The Enlightenment faith in scientific lucidity bites itself back again, as psychological experiments suggest that we learn more from harder-to-read texts. Could opacity be the new transparency? Consider Jonah Lehrer's blog post on "The Educational Benefit of Ugly Fonts" at Wired.com:
A few months ago, I wrote a speculative blog post about e-readers. Although I love my Kindle, I worried that these new gadgets made the act of reading a little bit too easy, and that this visual ease might lead, one day, to a shallower engagement with our texts. It was a rather tortured argument, an awkward mash-up of McLuhan and fMRI research.
I'm happy to report that a brand-new paper in Cognition by a team of Princeton psychologists (Connor Diemand-Yauman, Daniel M. Oppenheimer and Erikka B. Vaughan) makes the same point I was trying to make, only much, much better. (They also have, you know, actual evidence.)
Interestingly, they frame the issue in terms of classroom technique, as they take aim at a core assumption of educators:Many education researchers and practitioners believe that reducing extraneous cognitive load is always beneﬁcial for the learner.
That sounds reasonable, right? Shouldn't learning be as easy and effortless as possible? Unfortunately, this assumption turns out to be mostly wrong, as numerous studies have found that making material harder to learn -- what the researchers call disfluency -- can actually improve long-term learning and retention:
There is strong theoretical justiﬁcation to believe that disﬂuency could lead to improved retention and classroom performance. Disﬂuency has been shown to lead people to process information more deeply, more abstractly, more carefully, and yield better comprehension, all of which are critical to effective learning.
Morris Fuller Benton, the prolific typographer who designed Century Schoolbook almost 100 years ago, must be turning in his grave about the new research Lehrer reports. According to Wikipedia:
Century Schoolbook is familiar to many in North America as being the typeface many first learned to read with. Morris Fuller Benton utilized research done by Clark University that showed young readers more quickly identified letterforms with contrasting weight, but with the lighter strokes maintaining presence. Tests also showed the importance of maintaining counter-form (the white space around the black letterform) in recognizing the face at smaller sizes.
Benton probably would have considered the German fonts of the day as among the hardest to read. But many German readers of 100 years ago felt otherwise. Their Blackletter fonts started out as modern and efficient, like other medieval innovations, not archaic. Roger Drouet writes in UNESCO Courier:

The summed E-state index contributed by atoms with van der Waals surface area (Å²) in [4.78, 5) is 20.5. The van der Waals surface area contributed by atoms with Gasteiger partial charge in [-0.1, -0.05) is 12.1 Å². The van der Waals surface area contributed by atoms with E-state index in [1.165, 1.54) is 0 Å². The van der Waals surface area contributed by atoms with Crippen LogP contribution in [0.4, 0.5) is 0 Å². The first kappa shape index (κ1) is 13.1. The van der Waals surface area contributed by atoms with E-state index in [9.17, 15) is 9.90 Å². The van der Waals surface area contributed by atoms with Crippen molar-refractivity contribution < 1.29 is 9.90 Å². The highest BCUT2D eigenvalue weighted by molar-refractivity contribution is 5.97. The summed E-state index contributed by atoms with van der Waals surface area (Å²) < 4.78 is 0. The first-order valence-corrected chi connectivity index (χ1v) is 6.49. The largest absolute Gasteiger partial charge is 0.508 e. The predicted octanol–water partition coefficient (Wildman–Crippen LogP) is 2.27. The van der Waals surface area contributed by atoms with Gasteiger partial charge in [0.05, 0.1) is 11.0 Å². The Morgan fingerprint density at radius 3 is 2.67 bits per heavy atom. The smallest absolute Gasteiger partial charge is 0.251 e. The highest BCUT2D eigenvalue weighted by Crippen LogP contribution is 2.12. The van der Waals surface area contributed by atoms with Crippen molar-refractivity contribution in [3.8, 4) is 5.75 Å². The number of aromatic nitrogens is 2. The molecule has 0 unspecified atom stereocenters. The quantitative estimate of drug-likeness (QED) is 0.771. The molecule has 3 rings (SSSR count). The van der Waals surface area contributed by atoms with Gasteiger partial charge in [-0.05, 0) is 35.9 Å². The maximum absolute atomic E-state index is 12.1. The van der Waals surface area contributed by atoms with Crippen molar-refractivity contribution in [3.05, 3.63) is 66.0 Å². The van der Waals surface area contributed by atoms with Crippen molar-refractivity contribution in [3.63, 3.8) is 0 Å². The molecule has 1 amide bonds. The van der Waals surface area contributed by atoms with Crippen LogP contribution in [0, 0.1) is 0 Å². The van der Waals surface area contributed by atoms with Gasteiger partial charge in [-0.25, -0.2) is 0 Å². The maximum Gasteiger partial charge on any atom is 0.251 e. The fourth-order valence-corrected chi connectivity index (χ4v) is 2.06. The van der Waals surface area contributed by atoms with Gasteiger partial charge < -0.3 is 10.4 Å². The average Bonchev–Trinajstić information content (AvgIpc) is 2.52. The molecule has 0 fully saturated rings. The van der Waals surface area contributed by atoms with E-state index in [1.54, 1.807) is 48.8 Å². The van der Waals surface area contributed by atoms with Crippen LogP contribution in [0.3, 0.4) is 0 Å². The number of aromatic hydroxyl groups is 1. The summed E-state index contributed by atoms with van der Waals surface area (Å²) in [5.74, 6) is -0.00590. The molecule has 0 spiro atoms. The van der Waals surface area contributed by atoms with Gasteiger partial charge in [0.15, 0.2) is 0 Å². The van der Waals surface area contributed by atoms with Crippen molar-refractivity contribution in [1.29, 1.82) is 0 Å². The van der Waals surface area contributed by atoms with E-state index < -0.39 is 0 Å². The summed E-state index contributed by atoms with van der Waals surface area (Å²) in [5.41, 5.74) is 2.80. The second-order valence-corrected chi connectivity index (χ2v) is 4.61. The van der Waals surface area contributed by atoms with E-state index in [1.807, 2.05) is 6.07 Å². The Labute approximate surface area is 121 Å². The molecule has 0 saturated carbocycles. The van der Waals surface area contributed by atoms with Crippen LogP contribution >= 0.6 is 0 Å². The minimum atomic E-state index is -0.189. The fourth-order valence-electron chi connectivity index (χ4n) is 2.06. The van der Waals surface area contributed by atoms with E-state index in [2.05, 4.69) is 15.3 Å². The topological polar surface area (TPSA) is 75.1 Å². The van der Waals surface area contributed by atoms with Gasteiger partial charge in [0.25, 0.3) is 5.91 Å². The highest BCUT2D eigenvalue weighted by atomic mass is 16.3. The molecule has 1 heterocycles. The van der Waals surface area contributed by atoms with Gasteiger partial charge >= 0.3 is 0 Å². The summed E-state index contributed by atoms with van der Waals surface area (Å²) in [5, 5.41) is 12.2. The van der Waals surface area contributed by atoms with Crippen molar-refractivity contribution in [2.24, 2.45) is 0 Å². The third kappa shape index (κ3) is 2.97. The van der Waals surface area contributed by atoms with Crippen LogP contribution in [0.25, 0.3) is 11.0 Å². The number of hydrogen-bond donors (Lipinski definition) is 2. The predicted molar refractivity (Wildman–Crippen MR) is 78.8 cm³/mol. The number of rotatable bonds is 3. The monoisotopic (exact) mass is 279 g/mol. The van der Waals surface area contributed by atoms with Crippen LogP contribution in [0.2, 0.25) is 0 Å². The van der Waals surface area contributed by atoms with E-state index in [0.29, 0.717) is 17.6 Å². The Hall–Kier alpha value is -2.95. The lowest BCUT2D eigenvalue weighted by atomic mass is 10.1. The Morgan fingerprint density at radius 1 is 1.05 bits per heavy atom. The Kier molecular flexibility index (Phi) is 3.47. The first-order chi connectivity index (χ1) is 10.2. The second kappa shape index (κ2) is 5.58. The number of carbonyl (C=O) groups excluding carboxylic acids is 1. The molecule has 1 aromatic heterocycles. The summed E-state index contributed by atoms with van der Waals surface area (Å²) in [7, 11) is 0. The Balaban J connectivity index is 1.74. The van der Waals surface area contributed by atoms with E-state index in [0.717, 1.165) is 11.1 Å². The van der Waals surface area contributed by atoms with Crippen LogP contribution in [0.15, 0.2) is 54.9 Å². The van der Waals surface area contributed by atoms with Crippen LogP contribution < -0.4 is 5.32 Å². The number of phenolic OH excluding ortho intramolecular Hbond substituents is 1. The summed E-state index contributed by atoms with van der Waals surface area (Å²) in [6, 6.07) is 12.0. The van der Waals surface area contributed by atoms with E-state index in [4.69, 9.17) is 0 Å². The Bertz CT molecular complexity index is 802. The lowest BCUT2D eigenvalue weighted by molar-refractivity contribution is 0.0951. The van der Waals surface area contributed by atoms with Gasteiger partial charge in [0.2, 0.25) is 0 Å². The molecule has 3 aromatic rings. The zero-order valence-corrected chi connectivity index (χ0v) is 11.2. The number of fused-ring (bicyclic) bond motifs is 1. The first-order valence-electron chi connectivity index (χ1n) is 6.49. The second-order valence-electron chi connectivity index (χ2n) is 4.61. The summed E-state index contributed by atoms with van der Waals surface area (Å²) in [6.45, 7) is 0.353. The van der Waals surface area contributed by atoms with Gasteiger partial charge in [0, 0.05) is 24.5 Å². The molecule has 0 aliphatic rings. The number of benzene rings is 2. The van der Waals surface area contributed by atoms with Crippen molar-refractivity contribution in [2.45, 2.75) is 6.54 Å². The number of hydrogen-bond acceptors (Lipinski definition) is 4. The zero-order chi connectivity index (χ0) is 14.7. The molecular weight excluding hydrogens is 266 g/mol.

With the foundation of universities in Europe in the twelfth century, parchment became scarce. A new script, known as black-letter or Gothic, as angular and narrow as the Gothic pointed arch, answered the needs of the moment in that it took up a minimum of space. The expression of thought seemed to be channeled through a kind of grid. This design gave rise to two basic scripts: the rigid, vertical Textura, used primarily for liturgical texts; and a more flexible script, Rotunda. In the fifteenth century, the angular Gothic script, having been appropriated by the lettered classes in France, became known as batarde or Bastarda.
Yet just as the originally German poodle became quintessentially French, the offspring of Textura, Fraktur, became the ur-German style. In the 19th and early 20th century, when German students still learned to read their own language in Fraktur, Roman letters were at first harder to read. Even the noted 19th century Breslau ophthalmologist Hermann Cohn, a crusader for children's eyesight as well as an ardent German nationalist, wrote:
Many physicians, particularly those who are not Germans, believe that the shape of the German letters is more tiresome to the eyes than that of the Roman letters, I have never been able to perceive this, nor any reason why it should be so, provided the German print is large and thick enough, and the lines are far enough apart. Use has doubtless much to do with the matter. For myself, it is always pleasant, after a long reading of the monotonous Roman print, to return to "our beloved German."
So in typography as in other matters, beauty and clarity are partly a matter of habit and custom. And tastes and fluency can change in bizarre ways. The Nazis at first promoted Fraktur as authentically German design, then when Roman letters were more convenient in conquered Europe, the regime denounced them as the nefarious work of the Jewish printers of Schwabach!
If, despite all this, deliberately rough design is good for you, what about content? Maybe it's time to reconsider Strunk and White, too. I already posted about this last fall, and now the Washington Post reports that the leading contender to be Silvio Berlusconi's replacement as prime minister of Italy, Nichi Vendola, has declared "proudly:" "I don't speak easy. I speak difficult." One of my graduate teachers had a sign on his desk, "Eschew Obfuscation." Could its successor be "Embrace Circumlocution"?